Will you be able to see adverse incident reports if a hospital commits medical negligence on you?

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adverse incident reports

Recently, the First District Court of Appeal prevented discovery orders requiring Southern Baptist Hospital of Florida Inc. to provide access to several reports of adverse incidents that occurred at the hospital over a three-year period.  The discovery orders were issued in a suit brought by a man whose sister suffered a catastrophic neurological injury at Baptist.

Amendment 7, adopted in 2004, allows for broad access to reports of adverse medical events — not just for plaintiffs already embroiled in medical malpractice litigation but even for potential patients. But this broad access contradicts against the Patient Safety Act, enacted in 2005 which sets up a system of patient safety organizations and a national database to report adverse events. The statute set up confidentiality provisions for patient safety work product to encourage participation by hospitals and other providers.

The appeals court ruled that the federal Patient Safety and Quality Improvement Act, which aimed to build a system where medical providers could share medical error data confidentially so as to identify systemic problems and improve outcomes, preempts Florida’s Amendment 7, a citizen initiative that gives individuals the right to access incident reports from a health care facility regarding adverse medical events.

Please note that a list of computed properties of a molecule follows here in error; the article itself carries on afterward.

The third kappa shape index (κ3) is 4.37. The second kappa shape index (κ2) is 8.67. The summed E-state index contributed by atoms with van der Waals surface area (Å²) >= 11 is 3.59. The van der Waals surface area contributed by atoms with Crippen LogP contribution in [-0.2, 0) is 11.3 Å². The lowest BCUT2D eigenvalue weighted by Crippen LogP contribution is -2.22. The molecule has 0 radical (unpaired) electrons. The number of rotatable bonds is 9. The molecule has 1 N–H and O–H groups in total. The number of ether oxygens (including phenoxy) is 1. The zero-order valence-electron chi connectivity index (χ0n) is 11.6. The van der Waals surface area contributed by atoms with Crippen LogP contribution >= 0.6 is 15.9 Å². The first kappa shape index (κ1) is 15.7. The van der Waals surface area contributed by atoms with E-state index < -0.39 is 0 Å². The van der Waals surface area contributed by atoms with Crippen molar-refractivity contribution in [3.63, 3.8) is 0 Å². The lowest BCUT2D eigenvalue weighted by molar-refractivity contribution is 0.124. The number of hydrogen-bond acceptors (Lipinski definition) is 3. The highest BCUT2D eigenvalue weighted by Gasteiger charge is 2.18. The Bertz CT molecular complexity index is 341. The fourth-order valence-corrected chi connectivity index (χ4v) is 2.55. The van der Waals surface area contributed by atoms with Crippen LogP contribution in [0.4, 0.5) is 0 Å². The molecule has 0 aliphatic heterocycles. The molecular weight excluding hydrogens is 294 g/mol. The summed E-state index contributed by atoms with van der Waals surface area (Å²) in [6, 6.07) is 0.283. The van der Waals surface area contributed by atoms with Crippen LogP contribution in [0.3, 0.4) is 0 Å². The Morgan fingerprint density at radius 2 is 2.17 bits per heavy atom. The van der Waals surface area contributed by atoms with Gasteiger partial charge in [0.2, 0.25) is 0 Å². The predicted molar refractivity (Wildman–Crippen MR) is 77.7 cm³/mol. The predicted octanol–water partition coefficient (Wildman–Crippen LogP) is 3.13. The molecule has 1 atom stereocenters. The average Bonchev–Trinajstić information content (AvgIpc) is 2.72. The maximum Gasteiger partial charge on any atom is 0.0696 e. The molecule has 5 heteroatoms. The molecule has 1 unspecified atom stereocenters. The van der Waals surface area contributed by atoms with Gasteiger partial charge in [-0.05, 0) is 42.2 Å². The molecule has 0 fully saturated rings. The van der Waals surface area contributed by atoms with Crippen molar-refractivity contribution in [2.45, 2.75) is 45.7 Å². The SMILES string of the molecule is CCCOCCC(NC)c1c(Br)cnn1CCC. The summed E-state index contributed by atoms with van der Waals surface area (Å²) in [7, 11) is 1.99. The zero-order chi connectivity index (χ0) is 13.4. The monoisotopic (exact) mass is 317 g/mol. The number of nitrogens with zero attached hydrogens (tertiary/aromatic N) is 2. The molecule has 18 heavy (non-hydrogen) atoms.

The decision runs counter to an unpublished order issued by the Fourth District Court of Appeal earlier this year, a fact that the plaintiffs’ attorneys pointed out last week in an effort to get the Florida Supreme Court to take up the case as one of great public importance. We expect that the contradicting orders will set up a fight that could ultimately limit the scope of malpractice cases.  As Bryan Gowdy of Creed & Gowdy PA, argued to the First DCA for the plaintiffs “This ruling means that patients who are injured by medical malpractice will be denied vital patient safety information that they previously had a constitutional right to under the Florida Constitution.”

Based on the ruling, Mr. Gowdy filed a motion for certification Nov. 2 with the state’s high court.

Plaintiff lawyers across the state are concerned with the ruling.  They say they’re not sure the hospitals are actually generating the required reports and they believe that many facilities may be substituting one type of report for another.

It’s not just in Florida where the confidentiality provisions of the Patient Safety Act have gone head to head with state regulations. The Kentucky Supreme Court — the only state supreme court to rule on this issue so far — last year ruled in Tibbs v. Bunnell that incident reports may be allowed in discovery if they are prepared according to state laws regulating health care facilities.

The U.S. Supreme Court has asked the solicitor general to weigh in on whether or not it should take up the Kentucky hospital’s petition to hear the case.

The case is Southern Baptist Hospital of Florida Inc. v. Charles et al., case number 1D15-0109, in the First District Court of Appeal of Florida.

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